Thank you, Terry! I appreciate the time you have taken to answer this. Would you immediately do the normal bolus and then do ANOTHER bolus at a later time? You said “separately” and wondered how to do that. How much time would you wait between the boluses and would you just plug in the food and not the bg? Is there a reason for no more than 1.2 units an hour? Do you always divide by 1.2? Wow, that’s a lot of questions. Sorry. Thank you for your patience and info. I feel pretty good about the basal as that is something already tweaked. Also, when I have questioned it recently, adding amount of bolus versus amount of basal, it is always a bolus problem. Again, my thanks. I write down everything as I’m kinda compulsive that way. In my delusional state, it makes me think I have control over D. Ha Ha

1 Like

You’re welcome, yeagen. I deliver my carb bolus first, then immediately start my protein/fat, extended bolus. You could reverse these two without any ill effect. My use of “separately” was an attempt to distinguish between what I do and a “combo” bolus which consolidates, and I think, confuses the situation. The carb bolus and the protein/fat bolus are two separate, stand-alone events. I do one right after the other.

The 1.2 number was something I picked up in the Flatline and TAG groups here on TuD. I don’t know who first wrote about that, but I tried it and it worked well. I’ve mentioned it in a Bernstein FaceBook group and at least one other member tried it successfully. Your personal and careful experiment will be the best measure if it will work for you! Yes, I always divide by 1.2 so that I can calculate the time needed to deliver the extended bolus such that I do not exceed 1.2 units per hour. I suspect this rule is not exact and going over some will probably not change things much. I haven’t done the experiment to substantially raise or lower that rate.

I like writing things down when I do a trial. Otherwise, I confuse myself! I think it’s a good habit; others may not like the burden. Writing helps clarify my thinking.

Yeah, “control over D” is a rather elastic concept for me. Today I have it, tomorrow I may not. I think of diabetes as a formidable foe; it makes me give it its due respect. When I have the upper hand, I feel like doing the happy dance. Good luck with your extended bolus testing!

I would do a separate bolus correction for a high BG. I know the pumps allow you to consolidate a correction into a meal bolus but I don’t like to combine these things. I will generally delay a meal if my BG is above 140. That’s just me.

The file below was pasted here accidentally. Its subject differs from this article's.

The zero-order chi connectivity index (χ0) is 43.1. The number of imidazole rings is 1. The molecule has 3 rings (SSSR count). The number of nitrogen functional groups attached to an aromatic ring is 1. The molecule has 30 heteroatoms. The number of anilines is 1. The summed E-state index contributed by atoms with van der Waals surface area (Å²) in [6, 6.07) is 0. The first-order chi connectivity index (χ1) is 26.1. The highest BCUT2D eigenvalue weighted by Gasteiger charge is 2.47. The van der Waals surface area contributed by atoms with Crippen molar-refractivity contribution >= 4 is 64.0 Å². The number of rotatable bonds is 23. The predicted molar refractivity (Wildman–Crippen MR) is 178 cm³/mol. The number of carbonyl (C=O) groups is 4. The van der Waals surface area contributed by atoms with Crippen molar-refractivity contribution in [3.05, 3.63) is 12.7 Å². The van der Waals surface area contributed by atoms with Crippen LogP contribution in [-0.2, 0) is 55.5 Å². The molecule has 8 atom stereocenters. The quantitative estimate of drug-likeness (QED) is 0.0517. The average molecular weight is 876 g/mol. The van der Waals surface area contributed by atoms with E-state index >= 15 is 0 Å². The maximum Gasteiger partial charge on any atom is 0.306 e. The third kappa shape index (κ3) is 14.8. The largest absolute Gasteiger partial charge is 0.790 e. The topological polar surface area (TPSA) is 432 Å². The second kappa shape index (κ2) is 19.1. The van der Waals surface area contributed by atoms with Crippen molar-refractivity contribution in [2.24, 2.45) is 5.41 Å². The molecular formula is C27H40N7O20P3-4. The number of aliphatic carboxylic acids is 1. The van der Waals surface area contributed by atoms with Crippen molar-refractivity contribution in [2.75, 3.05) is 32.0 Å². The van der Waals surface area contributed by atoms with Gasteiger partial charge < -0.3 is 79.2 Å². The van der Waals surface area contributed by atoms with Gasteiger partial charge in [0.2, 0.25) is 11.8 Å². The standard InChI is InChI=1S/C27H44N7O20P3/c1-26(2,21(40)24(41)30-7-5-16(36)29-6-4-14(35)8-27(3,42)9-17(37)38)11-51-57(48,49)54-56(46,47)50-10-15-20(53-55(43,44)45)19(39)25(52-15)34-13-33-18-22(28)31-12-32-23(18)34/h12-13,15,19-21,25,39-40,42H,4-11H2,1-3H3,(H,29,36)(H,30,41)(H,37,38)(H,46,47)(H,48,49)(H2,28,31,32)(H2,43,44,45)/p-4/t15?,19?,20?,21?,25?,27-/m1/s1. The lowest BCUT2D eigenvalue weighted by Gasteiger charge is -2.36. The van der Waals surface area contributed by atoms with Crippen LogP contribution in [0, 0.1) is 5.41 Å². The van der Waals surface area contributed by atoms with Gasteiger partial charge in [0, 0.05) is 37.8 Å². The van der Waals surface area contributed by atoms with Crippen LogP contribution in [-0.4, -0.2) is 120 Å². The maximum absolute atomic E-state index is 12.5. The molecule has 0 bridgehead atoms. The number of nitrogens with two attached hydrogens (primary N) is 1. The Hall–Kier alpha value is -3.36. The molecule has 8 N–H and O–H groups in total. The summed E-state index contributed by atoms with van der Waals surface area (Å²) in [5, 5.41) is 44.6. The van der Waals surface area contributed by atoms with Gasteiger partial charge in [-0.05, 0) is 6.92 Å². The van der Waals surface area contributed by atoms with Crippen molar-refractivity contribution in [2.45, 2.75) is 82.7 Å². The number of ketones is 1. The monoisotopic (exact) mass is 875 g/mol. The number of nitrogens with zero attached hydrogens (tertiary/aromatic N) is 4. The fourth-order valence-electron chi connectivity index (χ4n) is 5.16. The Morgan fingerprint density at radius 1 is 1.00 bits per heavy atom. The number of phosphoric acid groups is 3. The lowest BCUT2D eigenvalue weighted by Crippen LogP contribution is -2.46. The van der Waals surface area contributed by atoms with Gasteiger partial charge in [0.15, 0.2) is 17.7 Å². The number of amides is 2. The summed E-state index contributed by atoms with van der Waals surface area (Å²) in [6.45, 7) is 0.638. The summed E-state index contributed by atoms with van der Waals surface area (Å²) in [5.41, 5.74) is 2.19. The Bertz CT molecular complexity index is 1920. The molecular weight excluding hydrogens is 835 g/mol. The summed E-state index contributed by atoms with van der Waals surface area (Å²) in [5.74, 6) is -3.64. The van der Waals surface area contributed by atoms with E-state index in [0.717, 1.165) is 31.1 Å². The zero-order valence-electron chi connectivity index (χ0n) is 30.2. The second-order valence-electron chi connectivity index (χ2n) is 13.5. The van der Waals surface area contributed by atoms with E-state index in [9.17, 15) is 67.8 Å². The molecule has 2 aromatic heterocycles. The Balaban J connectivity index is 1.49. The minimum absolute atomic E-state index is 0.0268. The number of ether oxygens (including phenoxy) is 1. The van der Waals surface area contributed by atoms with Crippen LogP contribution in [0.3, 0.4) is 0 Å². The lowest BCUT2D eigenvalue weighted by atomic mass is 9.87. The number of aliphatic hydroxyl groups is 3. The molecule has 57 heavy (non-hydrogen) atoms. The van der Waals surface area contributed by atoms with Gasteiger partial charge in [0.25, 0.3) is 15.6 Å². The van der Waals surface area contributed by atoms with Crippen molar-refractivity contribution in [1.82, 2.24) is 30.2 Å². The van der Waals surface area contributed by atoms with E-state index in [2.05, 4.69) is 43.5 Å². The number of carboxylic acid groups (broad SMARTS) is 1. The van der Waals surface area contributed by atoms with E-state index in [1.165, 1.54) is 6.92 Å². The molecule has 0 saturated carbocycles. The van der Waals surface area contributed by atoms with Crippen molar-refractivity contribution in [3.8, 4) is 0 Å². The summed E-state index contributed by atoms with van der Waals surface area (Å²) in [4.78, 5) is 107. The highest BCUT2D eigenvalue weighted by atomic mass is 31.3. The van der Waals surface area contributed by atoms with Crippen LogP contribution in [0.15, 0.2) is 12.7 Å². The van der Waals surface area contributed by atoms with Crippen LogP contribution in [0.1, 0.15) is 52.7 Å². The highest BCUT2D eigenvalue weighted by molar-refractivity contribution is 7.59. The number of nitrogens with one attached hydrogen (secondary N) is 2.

Thank you so much, Terry. You have been a HUGE help and I appreciate it.

1 Like

Terry, tried this at breakfast and lunch…success!!! Thank you so much.

1 Like

Great! I hope it continues to work for you.

Do you notice a difference between animal protein and plant protein? After adding the protein divided by 2 and 1/10 of fat, you said you divided it be 1.2 to see how long to extend it. Right? What about if you don’t even get a whole unit to space out? Do you just extend for 30 minutes or maybe an hour? I am sorry to keep on and on, but I have had some successes which is a plus, but here I sit recovering from a 54 and am wondering if the meatloaf I so carefully counted is going to hit. I am going to swing the other direction as I always cover a low with glucose and then depending on the IOB, add some protein and fat like in cheese and peanut butter. Thank you for all your help. I also suspect that the low could come from the newly opened vial I started today when I changed my set. That seems to happen quite frequent as I am very insulin sensitive in the afternoon and evening.

Sorry you’re having a low! I deliver the protein/fat bolus at a maximum rate of 1.2 units/hour. So if my calculation comes up to say 3.7 hours for the extended bolus, I’ll just round up to 4 hours, or the next 30 minute increment. If you start to see a pattern of lows, say 3-5 hours after eating then you could extend this bolus for longer. You might find that 1.0 units/hour to be better for you.

If you went low soon after eating then you might want to consider the insulin to carb ratio for your carb dose.

The system I use, like any insulin dosing system, is subject many variables. Food and insulin absorption can vary from meal to meal and time of day. That’s why I like to monitor my BGs with fingersticks and a CGM so closely. This is a dynamic game we play and we need to adjust when things change.

I hope you recovered OK and are back on track!

Thank you, Terry. I probably average about 14 fingersticks a day and when I am not sure about something, more than that. I can’t wear a CGM because of the plastic cannula. I have one sitting in a box. I switched to the Sure-T because of the no deliveries of the plastic cannulas. So much for all that…Do you notice a difference in the different kinds of protein? You are right about alot of different factors. I only hope I can get better at this. I know everyone is different and maybe for me there is a difference in the kinds of proteins. I know that overall I am doing better accounting for the protein and fat. Thank you again.

No, I don’t. If you think your body treats meat protein different from dairy protein, you could experiment around that.

Not sure I understand this. The Dexcom CGM doesn’t have a plastic cannula (tube) left under the skin. There is some plastic on the skin side for the transmitter to lock into. But, as I understand it, when the introducer needle is withdrawn, it only leaves a very small diameter wire (size of an eyelash) in place. Are you talking about the Dex or the Medtronic CGM?